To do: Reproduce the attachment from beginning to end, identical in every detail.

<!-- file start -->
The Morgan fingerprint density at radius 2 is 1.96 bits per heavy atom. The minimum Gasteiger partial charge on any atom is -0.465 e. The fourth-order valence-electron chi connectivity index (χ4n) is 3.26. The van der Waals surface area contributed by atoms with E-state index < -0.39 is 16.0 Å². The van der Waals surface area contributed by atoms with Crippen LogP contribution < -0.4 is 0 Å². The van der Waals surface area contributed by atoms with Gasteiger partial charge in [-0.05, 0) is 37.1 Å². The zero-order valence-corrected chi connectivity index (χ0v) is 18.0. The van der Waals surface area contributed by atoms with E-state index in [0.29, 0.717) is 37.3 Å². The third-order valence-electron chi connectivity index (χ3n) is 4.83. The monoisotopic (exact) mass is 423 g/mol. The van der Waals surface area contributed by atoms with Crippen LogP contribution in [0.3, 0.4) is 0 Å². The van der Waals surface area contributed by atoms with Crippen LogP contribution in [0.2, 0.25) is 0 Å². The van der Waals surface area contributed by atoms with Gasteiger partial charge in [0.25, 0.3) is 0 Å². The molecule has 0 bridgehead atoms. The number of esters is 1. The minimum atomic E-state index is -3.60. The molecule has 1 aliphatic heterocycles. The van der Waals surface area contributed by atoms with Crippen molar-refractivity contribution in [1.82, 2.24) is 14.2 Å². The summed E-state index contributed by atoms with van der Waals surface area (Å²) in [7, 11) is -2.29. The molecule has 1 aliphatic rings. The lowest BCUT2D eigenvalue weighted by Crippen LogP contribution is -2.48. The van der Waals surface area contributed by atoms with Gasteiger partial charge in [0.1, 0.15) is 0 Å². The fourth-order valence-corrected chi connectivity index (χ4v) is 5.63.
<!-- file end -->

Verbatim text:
The Morgan fingerprint density at radius 2 is 1.96 bits per heavy atom. The minimum Gasteiger partial charge on any atom is -0.465 e. The fourth-order valence-electron chi connectivity index (χ4n) is 3.26. The van der Waals surface area contributed by atoms with E-state index < -0.39 is 16.0 Å². The van der Waals surface area contributed by atoms with Crippen LogP contribution < -0.4 is 0 Å². The van der Waals surface area contributed by atoms with Gasteiger partial charge in [-0.05, 0) is 37.1 Å². The zero-order valence-corrected chi connectivity index (χ0v) is 18.0. The van der Waals surface area contributed by atoms with E-state index in [0.29, 0.717) is 37.3 Å². The third-order valence-electron chi connectivity index (χ3n) is 4.83. The monoisotopic (exact) mass is 423 g/mol. The van der Waals surface area contributed by atoms with Crippen LogP contribution in [0.3, 0.4) is 0 Å². The van der Waals surface area contributed by atoms with Crippen LogP contribution in [0.2, 0.25) is 0 Å². The van der Waals surface area contributed by atoms with Gasteiger partial charge in [0.25, 0.3) is 0 Å². The molecule has 0 bridgehead atoms. The number of esters is 1. The minimum atomic E-state index is -3.60. The molecule has 1 aliphatic heterocycles. The van der Waals surface area contributed by atoms with Crippen molar-refractivity contribution in [1.82, 2.24) is 14.2 Å². The summed E-state index contributed by atoms with van der Waals surface area (Å²) in [7, 11) is -2.29. The molecule has 1 aliphatic rings. The lowest BCUT2D eigenvalue weighted by Crippen LogP contribution is -2.48. The van der Waals surface area contributed by atoms with Gasteiger partial charge in [0.1, 0.15) is 0 Å². The fourth-order valence-corrected chi connectivity index (χ4v) is 5.63.